How NPR Designed Their Live Elections News App
The Electris project, from concept to Election Night
After the party conventions ended, we brainstormed ideas for how to extend what our team had built for live coverage of the RNC to our election night coverage. We knew that we’d need to incorporate, at minimum, the following elements:
- Audio player for the live radio special
- A Twitter-style liveblog, internally called the “river of news”
- Topline results (Electoral College, plus balance of power in the U.S. House and U.S. Senate)
- Sponsor advertising
We also wanted to include Presidential election results by state, poll-closing information, results for all U.S. Senate races and key U.S. House races, and the “Back Channel,” a Tumblr blog of memes and other online conversation around election night, curated by the NPR social media team.
The arrangement of certain elements at the very top—the audio player, the ad and the topline results—seemed like a natural fit. More challenging, though, was deciding how to represent presidential results.
The traditional election results display is a map, with states shaded red or blue according to who won. However, the geographic size of a state doesn’t correspond to its electoral power: For example, giant Alaska only has 3 electoral votes, while the much smaller Massachusetts has 11. And the geographically small but densely-populated Northeast is overshadowed by the vast (but less populated) West.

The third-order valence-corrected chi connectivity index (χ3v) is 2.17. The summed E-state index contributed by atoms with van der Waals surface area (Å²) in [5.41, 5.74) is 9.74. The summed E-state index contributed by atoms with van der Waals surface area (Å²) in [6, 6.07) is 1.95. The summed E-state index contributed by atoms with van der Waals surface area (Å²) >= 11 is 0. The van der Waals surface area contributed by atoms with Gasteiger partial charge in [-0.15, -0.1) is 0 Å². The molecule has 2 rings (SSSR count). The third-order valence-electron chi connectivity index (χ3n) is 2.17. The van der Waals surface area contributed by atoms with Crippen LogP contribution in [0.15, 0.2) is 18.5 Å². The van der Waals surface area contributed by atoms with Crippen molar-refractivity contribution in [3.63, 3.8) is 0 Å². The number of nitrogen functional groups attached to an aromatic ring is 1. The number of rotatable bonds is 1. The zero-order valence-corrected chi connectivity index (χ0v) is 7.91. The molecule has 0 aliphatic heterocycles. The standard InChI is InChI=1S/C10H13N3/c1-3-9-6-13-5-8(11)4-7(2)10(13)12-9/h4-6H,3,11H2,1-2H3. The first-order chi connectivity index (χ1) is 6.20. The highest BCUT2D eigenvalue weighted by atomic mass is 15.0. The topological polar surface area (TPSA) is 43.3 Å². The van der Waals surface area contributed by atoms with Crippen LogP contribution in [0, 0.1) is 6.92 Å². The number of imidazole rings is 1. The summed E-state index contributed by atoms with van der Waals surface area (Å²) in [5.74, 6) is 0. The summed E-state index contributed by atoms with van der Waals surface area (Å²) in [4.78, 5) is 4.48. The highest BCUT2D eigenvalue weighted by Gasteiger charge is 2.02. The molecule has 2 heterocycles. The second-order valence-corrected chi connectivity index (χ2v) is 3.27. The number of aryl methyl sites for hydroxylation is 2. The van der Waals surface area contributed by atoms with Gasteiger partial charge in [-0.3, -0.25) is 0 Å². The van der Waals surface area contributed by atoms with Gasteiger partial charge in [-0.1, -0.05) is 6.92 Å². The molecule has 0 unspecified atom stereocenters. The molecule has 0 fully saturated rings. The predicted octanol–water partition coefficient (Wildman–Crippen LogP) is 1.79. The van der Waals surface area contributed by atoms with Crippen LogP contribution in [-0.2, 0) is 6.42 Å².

An alternate solution is a cartogram, where states are sized according to their electoral weight. The Los Angeles Times offered a particularly nice cartogram with live results on election night. A downside of this style of map, though, is that it can be hard to identify individual states and might not be suitable as the primary results display.
Bar charts could convey the current state of the race simply enough, but it would be harder to show the importance of individual states.
Finally, we landed on something more like a square pie (or “waffle”) chart, where we would have two “buckets” that would gradually fill with cubes (one cube for each electoral vote). That in turn inspired Brian Boyer to do something in the style of Tetris. Within a week, he and Chris Groskopf had come up with a working, drag-and-drop prototype, using ProPublica’s StateFace typeface for individual state icons.
Additionally, Chris had implemented a feature that would calculate the combinations of states that each candidate would need to win the Electoral College. It was interesting information, and we knew we wanted to feature it, but weren’t sure quite how.
We started with two key functional requirements:
- whatever we produced would have to work (with alterations) in both a pre-election and election night context; and
- it had to be responsive.